There was a popular series of illustrated books when I was in England in the late 80s’. It was an unusual series. A silly-looking guy, with thick glasses, and red ski hat, walking around with a walking stick, a backpack, and a white and red stripped shirt, through complex imaginary landscapes. That was the world of Wally, as in “Where is Wally?” Everyone read those books, spending hours to locate for “the silly guy” buried in the various scenery.
When the series was transferred to an American audience, the name was changed to Waldo, which is a weird adjustment, since the new name conveyed nothing of the original title. A Wally is a Wally, not quite an idiot but a stupid or silly person. Waldo carries no meaning whatsoever. Basically the English cheekiness was lost in translation.
Attached is a photograph from a PEN America event back in January 2024. Can you find the Wally/Waldo in the picture? Clue: This Wally attended the event, and his face landed on the main photograph of it. He is standing, clearly a victim of imposter syndrome, along the crop of the best young emerging writing talent in NY. Next to him, Ayana Mathis.
In case you’ve missed it, last Sunday (12/31/2023) the New York Times published a very important piece of mine . . . What a beautiful way to wrap up the year. Planets must have been on my side . . .
(Dec 08, 2023) You may not be aware . . . But I interviewed Karl Ove Knausgaard back in 2012, before he achieved a worldwide fame with his six-volume autobiographical series My Struggle as part of my own TV series, Books du Jour. The interview has just been published by the University Press of Mississippi, along many other in-depth conversations from the literary landscape. Bob Blaisdell did a remarkable job editing all these conversations in this must-have book. Whether you are a Knausgaard fan or simply a curious aspiring author or reader here is your chance to get a close look at Knausgaard’s creative process.
This is a message for all the exhausted women out there, who spend their life taking care of others and forget themselves in the process. Check out this book. Just released. It will help you to find yourself again.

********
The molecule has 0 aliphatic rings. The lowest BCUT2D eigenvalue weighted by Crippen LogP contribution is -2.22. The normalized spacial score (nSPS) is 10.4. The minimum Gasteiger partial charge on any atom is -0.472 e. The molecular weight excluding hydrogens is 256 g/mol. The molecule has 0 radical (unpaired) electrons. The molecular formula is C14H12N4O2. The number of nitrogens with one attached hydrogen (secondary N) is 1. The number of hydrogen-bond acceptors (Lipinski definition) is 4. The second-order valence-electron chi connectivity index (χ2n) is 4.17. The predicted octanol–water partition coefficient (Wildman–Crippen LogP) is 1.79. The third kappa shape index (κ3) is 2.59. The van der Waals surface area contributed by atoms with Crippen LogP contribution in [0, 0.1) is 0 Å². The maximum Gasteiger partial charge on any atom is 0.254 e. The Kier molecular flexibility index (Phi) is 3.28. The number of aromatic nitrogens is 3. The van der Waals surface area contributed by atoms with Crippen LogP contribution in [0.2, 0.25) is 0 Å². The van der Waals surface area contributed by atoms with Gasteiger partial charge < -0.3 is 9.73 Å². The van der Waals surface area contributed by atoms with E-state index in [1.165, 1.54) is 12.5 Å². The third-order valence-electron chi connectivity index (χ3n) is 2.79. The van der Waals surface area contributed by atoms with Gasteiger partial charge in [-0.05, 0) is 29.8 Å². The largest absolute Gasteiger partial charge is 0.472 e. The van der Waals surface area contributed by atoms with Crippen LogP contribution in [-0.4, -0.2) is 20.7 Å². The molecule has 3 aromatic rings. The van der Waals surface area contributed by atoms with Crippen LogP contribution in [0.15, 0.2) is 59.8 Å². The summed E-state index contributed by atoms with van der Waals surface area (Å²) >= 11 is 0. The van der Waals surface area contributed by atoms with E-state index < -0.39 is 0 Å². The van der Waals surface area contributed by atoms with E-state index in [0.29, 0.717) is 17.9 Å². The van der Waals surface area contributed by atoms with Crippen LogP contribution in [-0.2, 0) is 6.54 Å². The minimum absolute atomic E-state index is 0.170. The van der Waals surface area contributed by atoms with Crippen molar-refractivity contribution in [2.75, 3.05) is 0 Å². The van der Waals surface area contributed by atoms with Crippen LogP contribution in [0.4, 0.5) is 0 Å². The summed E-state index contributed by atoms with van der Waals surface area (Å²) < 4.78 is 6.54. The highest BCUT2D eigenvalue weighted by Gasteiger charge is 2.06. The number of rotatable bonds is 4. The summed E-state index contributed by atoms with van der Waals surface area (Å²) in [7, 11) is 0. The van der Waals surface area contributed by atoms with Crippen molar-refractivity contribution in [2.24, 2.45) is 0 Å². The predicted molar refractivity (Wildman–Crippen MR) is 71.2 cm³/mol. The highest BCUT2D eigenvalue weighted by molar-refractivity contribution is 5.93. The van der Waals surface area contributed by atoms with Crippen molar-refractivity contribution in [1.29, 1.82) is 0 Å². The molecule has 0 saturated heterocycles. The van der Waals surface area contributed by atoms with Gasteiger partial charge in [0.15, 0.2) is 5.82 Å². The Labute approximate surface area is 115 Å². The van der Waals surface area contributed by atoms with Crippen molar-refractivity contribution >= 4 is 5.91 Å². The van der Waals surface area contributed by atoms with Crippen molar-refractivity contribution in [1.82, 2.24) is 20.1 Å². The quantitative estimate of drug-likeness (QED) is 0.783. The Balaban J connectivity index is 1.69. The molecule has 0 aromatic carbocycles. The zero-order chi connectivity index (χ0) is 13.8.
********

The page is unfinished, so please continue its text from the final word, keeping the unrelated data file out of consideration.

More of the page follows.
From the author, Nancy Colier, “Are you feeling emotionally exhausted? Do you worry about being likable (at all cost)? Are you trying to do it all and be it all—all the time? This radically different self-care guide will help you find the courage needed to express your deepest needs, nurture self-awareness, and be yourself in a world that expects you to be everything to everyone.
Detour charts the struggle of a film-crazed young man to shape his identity; it is also about his resistance to doing so at every turn. Owning an identity can mean being straitjacketed, condemned to a living death; language becomes both an escape from the straitjacket and its evilest genius.
Detour is also a story of first love, as it concerns the intense, transient sexual relationship between the young man, who is very reluctant about to enter medical school in the Midwest, and a rootless former heroin addict named Anne.
The hero of Detour experiences movies the way Don Quixote responds to the romances of chilvary—as being infinitely more real than anything else in the world. Hence the connections relentlessly made between his own often Bresson, Welles, Fellini, Ophüls, Sternberg, Sirk, Karlson and Godard. Camera movements, cuts, dissolves, tension between sound and image—these torment, fascinate, liberate and exalt, because they seem to lie just beyond the vampire clutch of words, thoughts, analysis.